RealityBites blog

Sixth Form Conference on Materialism and Human Trafficking

The Conference

Yesterday I went to a school in Doncaster. Picture it. There are 80 sixth formers and I have to engage them for 90 minutes on my own with just one teacher present. A tad frightening.

I tell them about Tarzan, the human trafficker who comes from Ukraine. In the 1990’s he attempted to purchase a Russian submarine to help him smuggle cocaine. Tarzan then gave up drug smuggling and turned to human trafficking. He said: “You can buy a woman for $10,000 and make your money back in a week if she is pretty and young. Then everything else is profit.” A 2003 study in the Netherlands found that, on average, a single sex slave earns her pimp at least $250,000 a year.

During my fifty minute presentation I help the students to understand the materialist philosophy of Thomas Hobbes and how this leads to both consumerism and atheism. Then I show, through storytelling, how this secular worldview impacts both celebrities and ordinary people. I then explain the Christian faith by contrasting it with materialism and consumerism.

I then ask the students to write down any questions they have (this takes 10 minutes). Then they grill me for 30 minutes.

Here are some of their questions.

1) What is Tarzan doing now?

2) Is it possible to have knowledge if everything is physical?

3) How does consumerism lead to environmental destruction?

4) Are beliefs just commodities?

5) What happened to Natalie Dylan, the young woman who wanted to auction her virginity for £2.5 million?

6) Why is sabbath rest so important?

7) How is Hobbes different from Descartes?

8) Do you believe in free will?

In my answers to these questions I explained secular views, both modernist and relativist and contrasted this with the Christian faith. They were very respectful. I touched on the dignity and value of human life, the hope of bodily resurrection and the forgiveness of sins.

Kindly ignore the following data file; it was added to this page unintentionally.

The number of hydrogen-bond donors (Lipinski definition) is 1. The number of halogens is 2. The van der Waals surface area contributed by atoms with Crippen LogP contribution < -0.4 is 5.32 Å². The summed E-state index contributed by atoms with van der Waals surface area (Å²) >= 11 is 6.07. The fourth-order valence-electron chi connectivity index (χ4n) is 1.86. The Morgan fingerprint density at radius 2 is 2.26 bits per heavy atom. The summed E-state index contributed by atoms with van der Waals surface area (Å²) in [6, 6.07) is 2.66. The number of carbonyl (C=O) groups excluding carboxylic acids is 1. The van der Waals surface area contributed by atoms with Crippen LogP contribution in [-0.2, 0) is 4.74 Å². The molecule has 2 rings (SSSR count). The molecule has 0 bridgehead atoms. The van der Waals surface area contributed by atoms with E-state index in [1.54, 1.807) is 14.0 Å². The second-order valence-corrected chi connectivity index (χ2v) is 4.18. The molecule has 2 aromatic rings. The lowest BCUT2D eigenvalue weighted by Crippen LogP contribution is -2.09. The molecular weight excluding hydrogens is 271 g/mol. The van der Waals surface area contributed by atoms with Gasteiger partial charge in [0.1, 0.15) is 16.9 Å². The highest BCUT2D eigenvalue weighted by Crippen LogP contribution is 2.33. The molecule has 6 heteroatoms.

The teacher who asked me to do the conference said it was 'brilliant'.

Brief Reflections

To be honest I was blown away by how attentive and responsive the students were. Thanks to anyone who prayed for me. The stories really engaged them and made them think. I was struck by the power of contrasting secular mindsets (we live as if there is no God and everything is just physical) with the Christian faith. It is vital to connect the Christian faith to our contemporary culture. Teenagers really want to grapple with deep and meaningful issues, like human trafficking and free will, but cliches and glib answers do not work.

Consumerism and Teaching French

Here is a 15 minute podcast I recently did on serving God as a French teacher.

https://lcileeds.wordpress.com/2018/11/24/does-teaching-french-have-anyt...

Language expert David Smith has argued compellingly that the dominant way of teaching modern foreign languages (MFL) is shaped by consumerist and materialist narratives. The focus is upon autonomous individuals buying ice creams, making complaints about hotels and busy in the many acts of (self-centred) tourism and consumption! ‘I want an ice cream’. ‘I want to make a complaint about the minibar’.‘I want a cold beer now’. French teachers can challenge this consumerist mindset by telling stories about people who are busy loving their neighbours.

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Parable about the Church of Maradona